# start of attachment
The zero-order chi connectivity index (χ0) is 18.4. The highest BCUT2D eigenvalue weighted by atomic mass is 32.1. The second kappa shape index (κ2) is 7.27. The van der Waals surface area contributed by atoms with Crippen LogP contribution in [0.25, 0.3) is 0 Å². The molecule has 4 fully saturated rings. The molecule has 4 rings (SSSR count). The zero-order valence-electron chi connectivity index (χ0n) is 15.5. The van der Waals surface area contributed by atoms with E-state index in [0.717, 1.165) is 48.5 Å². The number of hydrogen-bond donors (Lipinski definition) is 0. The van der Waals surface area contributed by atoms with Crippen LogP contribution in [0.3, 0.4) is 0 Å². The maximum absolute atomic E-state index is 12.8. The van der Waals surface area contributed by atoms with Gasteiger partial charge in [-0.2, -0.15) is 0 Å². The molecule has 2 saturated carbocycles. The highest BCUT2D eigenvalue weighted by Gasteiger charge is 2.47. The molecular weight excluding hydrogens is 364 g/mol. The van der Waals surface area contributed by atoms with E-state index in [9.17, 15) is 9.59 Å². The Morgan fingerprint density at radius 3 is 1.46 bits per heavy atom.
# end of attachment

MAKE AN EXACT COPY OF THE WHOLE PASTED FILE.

The zero-order chi connectivity index (χ0) is 18.4. The highest BCUT2D eigenvalue weighted by atomic mass is 32.1. The second kappa shape index (κ2) is 7.27. The van der Waals surface area contributed by atoms with Crippen LogP contribution in [0.25, 0.3) is 0 Å². The molecule has 4 fully saturated rings. The molecule has 4 rings (SSSR count). The zero-order valence-electron chi connectivity index (χ0n) is 15.5. The van der Waals surface area contributed by atoms with E-state index in [0.717, 1.165) is 48.5 Å². The number of hydrogen-bond donors (Lipinski definition) is 0. The van der Waals surface area contributed by atoms with Crippen LogP contribution in [0.3, 0.4) is 0 Å². The maximum absolute atomic E-state index is 12.8. The van der Waals surface area contributed by atoms with Gasteiger partial charge in [-0.2, -0.15) is 0 Å². The molecule has 2 saturated carbocycles. The highest BCUT2D eigenvalue weighted by Gasteiger charge is 2.47. The molecular weight excluding hydrogens is 364 g/mol. The van der Waals surface area contributed by atoms with E-state index in [9.17, 15) is 9.59 Å². The Morgan fingerprint density at radius 3 is 1.46 bits per heavy atom.